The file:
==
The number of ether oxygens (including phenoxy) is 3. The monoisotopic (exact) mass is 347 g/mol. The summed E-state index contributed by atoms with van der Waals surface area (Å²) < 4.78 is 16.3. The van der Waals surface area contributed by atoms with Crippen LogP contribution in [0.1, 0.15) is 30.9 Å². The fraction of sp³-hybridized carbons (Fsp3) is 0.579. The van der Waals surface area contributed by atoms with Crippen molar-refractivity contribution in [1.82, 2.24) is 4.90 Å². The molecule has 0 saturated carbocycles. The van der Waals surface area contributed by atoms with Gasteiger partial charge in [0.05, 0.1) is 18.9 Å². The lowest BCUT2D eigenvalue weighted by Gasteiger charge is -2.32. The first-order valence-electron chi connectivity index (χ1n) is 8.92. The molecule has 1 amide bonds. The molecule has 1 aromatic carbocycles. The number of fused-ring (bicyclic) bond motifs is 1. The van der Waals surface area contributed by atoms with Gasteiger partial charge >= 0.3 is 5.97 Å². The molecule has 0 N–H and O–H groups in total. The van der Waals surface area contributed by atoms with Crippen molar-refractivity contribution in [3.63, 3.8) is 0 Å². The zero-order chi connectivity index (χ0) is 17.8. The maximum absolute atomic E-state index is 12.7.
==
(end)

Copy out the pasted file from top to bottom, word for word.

The number of ether oxygens (including phenoxy) is 3. The monoisotopic (exact) mass is 347 g/mol. The summed E-state index contributed by atoms with van der Waals surface area (Å²) < 4.78 is 16.3. The van der Waals surface area contributed by atoms with Crippen LogP contribution in [0.1, 0.15) is 30.9 Å². The fraction of sp³-hybridized carbons (Fsp3) is 0.579. The van der Waals surface area contributed by atoms with Crippen molar-refractivity contribution in [1.82, 2.24) is 4.90 Å². The molecule has 0 saturated carbocycles. The van der Waals surface area contributed by atoms with Gasteiger partial charge in [0.05, 0.1) is 18.9 Å². The lowest BCUT2D eigenvalue weighted by Gasteiger charge is -2.32. The first-order valence-electron chi connectivity index (χ1n) is 8.92. The molecule has 1 amide bonds. The molecule has 1 aromatic carbocycles. The number of fused-ring (bicyclic) bond motifs is 1. The van der Waals surface area contributed by atoms with Gasteiger partial charge >= 0.3 is 5.97 Å². The molecule has 0 N–H and O–H groups in total. The van der Waals surface area contributed by atoms with Crippen molar-refractivity contribution in [3.63, 3.8) is 0 Å². The zero-order chi connectivity index (χ0) is 17.8. The maximum absolute atomic E-state index is 12.7.